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Dawid Malan backs Strauss review as a 'winner for English cricket'

England batter says less-packed schedule would allow time for players to improve games

Matt Roller
Matt Roller
Dawid Malan believes the current domestic schedule in England allows players little time to practise  •  Getty Images

Dawid Malan believes the current domestic schedule in England allows players little time to practise  •  Getty Images

Dawid Malan has become the first England player to publicly declare his support for the proposals outlined in Andrew Strauss' High Performance Review, suggesting that "less cricket at a higher intensity" would have a number of benefits for English cricket.
Strauss' review proposed a 15% reduction in the total volume of men's domestic cricket played in England and Wales, which would be achieved by cutting the number of games in the County Championship and the T20 Blast. Any changes would require 12 out of 18 counties to vote for them and would be implemented in time for the 2024 season.
The proposals have gone down badly among county members and several chairs have already suggested that they will vote them down, but players have pushed - via the Professional Cricketers' Association, their trade union - for a reduction in the number of games in the domestic schedule.
England players have kept a low profile since the review's publication but Malan, speaking at Lahore's Pearl Continental Hotel during England's T20I series in Pakistan, said that its proposals would avoid marginalising four-day cricket and were a step towards recognising that cricket has become a "12-month-a-year game".
"It's about creating a schedule that keeps players wanting to play all formats," he said, "instead of going, 'well, I'm playing three tournaments in the winter, and there's the Hundred, and there's the Blast, so something needs to give.' If you can create something that's going to encourage people to keep playing all formats of the game, that's going to be the winner for English cricket moving forward."
Malan said that the relentless nature of the existing schedule risks making county cricketers feel as though they are "going through the motions" rather than improving as players. "[We need] a structure and schedule where you can actually prepare properly for games and actually work on your game," he said.
"If you're a player that is trying to get better at your game, there's no time to work on your game and you're burning yourself out. With less cricket at a higher intensity and the ability to actually train and prepare for those games, I think your bowlers will be fitter, they will be able to bowl quicker for longer periods, it will be more challenging for batters and you can actually improve your game."
Malan has played in the majority of T20 franchise leagues and said that the growing number of tournaments staged in the English winter - with South Africa's SA20 and the UAE's ILT20 the latest to launch - means that the domestic schedule needs to adapt accordingly.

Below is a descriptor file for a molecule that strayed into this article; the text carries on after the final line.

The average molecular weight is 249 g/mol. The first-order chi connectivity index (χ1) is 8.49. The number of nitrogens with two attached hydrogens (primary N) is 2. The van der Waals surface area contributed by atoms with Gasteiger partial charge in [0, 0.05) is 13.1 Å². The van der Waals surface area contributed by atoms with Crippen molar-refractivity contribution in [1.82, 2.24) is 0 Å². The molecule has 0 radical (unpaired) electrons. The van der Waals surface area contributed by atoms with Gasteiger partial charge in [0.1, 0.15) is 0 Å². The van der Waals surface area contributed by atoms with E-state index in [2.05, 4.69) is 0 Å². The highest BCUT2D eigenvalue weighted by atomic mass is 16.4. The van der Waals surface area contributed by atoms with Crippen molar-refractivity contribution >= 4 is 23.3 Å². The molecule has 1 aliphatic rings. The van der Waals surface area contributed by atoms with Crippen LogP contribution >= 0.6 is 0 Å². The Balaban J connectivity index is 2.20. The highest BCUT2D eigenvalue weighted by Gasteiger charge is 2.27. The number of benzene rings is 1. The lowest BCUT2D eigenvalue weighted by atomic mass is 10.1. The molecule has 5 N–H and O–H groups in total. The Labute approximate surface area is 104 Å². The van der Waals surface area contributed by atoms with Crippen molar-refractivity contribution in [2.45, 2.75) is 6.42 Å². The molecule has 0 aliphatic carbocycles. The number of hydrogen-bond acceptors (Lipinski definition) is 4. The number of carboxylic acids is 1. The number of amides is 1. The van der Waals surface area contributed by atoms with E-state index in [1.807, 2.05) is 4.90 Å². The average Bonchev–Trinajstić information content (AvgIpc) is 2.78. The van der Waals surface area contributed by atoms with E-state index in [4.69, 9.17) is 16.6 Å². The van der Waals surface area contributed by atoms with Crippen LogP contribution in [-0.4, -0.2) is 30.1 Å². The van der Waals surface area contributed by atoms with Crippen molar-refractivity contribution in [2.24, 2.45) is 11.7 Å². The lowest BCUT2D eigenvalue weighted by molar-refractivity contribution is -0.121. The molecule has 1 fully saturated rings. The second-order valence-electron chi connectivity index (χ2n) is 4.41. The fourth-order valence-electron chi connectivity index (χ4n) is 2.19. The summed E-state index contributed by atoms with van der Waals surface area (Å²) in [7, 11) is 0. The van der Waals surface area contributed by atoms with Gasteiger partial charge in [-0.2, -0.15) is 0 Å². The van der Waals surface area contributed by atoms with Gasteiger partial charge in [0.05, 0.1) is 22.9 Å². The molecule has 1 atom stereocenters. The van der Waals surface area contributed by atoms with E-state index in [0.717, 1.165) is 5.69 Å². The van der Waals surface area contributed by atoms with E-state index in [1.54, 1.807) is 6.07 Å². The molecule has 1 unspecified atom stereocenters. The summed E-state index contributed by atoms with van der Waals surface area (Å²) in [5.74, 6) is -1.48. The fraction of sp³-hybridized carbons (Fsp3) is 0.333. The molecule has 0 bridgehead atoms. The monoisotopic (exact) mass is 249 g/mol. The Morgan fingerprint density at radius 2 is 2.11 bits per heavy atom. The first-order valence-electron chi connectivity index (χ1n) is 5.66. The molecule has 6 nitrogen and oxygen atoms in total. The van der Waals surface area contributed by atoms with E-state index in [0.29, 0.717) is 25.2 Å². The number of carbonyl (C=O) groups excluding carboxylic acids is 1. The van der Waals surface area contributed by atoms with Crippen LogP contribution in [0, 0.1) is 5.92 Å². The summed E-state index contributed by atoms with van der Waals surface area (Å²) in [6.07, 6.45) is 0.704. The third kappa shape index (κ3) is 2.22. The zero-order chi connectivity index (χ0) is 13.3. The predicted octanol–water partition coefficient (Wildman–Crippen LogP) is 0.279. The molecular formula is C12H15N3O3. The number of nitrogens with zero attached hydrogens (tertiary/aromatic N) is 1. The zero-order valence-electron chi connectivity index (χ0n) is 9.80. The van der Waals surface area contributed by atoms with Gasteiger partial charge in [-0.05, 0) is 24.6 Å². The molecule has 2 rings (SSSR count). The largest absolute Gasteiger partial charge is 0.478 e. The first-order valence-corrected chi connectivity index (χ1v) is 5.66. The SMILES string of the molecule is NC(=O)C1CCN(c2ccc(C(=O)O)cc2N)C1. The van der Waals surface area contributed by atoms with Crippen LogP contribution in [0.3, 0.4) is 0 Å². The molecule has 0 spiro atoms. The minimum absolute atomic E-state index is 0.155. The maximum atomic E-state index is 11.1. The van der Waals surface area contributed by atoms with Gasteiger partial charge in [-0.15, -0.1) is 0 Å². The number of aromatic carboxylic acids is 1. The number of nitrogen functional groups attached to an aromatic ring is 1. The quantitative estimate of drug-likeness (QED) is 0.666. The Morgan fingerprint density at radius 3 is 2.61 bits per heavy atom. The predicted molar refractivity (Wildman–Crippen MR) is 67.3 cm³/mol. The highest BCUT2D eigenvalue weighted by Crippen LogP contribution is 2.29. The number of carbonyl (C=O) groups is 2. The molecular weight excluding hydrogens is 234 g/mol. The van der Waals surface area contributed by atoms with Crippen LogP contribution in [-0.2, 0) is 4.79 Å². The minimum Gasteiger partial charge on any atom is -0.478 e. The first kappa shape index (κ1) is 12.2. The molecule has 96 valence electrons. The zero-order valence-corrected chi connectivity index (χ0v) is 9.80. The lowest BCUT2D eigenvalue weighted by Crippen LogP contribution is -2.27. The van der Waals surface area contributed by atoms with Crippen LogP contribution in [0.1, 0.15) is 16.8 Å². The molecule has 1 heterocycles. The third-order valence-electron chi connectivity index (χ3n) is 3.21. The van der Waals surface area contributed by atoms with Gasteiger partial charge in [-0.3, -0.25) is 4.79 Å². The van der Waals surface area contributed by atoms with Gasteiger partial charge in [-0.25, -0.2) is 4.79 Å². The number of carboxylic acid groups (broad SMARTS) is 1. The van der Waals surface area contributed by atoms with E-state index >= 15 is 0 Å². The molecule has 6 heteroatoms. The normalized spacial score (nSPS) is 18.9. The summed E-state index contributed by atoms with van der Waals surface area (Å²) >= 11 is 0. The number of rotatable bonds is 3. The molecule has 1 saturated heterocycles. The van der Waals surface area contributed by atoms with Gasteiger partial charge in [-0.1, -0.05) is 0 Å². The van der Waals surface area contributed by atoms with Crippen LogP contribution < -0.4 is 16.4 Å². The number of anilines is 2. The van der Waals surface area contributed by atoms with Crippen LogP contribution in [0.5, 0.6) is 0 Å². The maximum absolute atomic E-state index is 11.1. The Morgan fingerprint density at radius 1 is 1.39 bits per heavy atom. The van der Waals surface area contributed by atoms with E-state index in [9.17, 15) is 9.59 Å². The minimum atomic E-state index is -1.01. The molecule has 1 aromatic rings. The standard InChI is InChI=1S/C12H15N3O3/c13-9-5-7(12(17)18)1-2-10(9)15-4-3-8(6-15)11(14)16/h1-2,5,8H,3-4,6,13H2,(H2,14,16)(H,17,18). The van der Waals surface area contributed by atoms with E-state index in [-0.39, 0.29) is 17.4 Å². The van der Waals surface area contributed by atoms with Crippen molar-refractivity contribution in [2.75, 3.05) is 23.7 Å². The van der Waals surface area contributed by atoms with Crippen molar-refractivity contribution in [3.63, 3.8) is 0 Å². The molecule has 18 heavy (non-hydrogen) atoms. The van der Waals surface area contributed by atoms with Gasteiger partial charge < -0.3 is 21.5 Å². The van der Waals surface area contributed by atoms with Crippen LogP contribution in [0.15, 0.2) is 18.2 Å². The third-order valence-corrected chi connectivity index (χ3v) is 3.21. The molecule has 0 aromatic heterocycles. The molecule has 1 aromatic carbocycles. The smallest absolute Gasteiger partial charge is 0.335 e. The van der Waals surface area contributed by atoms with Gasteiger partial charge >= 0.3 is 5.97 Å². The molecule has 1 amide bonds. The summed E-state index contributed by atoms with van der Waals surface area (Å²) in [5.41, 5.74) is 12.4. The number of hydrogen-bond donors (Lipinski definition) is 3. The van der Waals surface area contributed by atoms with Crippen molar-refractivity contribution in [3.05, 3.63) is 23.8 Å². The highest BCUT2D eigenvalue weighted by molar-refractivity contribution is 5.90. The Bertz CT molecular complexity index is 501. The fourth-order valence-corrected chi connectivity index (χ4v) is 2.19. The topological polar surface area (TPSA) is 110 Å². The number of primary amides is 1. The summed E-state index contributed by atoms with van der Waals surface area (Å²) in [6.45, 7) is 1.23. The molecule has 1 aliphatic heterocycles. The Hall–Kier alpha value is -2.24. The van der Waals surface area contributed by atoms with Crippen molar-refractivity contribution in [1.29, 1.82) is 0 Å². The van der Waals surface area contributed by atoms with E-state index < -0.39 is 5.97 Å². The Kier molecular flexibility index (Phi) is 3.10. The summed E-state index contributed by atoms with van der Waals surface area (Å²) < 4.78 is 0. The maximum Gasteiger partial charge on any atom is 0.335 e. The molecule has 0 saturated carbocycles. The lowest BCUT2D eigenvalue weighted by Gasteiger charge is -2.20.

"Look at young players like Will Jacks who has come in and done so well in the Hundred and the T20 Blast," he said. "He's getting a lot of opportunities this winter. I know he's got Test ambitions but if he starts doing really well and gets into the England white-ball stuff regularly and he's playing around the world in the winter in three or four tournaments, by the time it comes to April, if he doesn't get picked up in the IPL then he is probably knackered after playing three or four [Championship] games.
"Something has to give for players like that. It has to make it appealing for players, to still want to play four-day cricket, scheduling-wise, so there is a bit of time between games for them to rest, recover and work on their games. You don't want to lose a lot of cricket but you don't want to get to the stage where people are saying 'it's too much, and I'd rather play XYZ.'"
He cited the fact that England have only ever spent 12 months as the No. 1-ranked Test team by the ICC. "We can't argue that the county system is working if we've only been No. 1 in the world for X amount of time," he said. "I'm not saying it's not working but if you're looking from a pure stats point of view, you'd say it isn't producing as well as you'd like.
"We've produced some world-class cricketers but it's how the English system can produce cricketers that are going to be playing cricket similar to Test cricket and testing them in all conditions, so that when they do make the step up, you're not having to learn on the job."
Malan also revealed that he is in the process of agreeing a new contract with Yorkshire (his existing deal expires at the end of 2023) and that he does not intend to give up red-ball cricket in the near future. "There will come a time," he said, "but I still enjoy four-day cricket. I still have a massive drive for that.
"I'd still love to play Test cricket. Whether that's done or not, it's not up to me. I think it's pretty much done, but we'll find out and see how that works out. I still want to win trophies and have some goals that I want to achieve in terms of amount of runs and hundreds."

Matt Roller is an assistant editor at ESPNcricinfo. @mroller98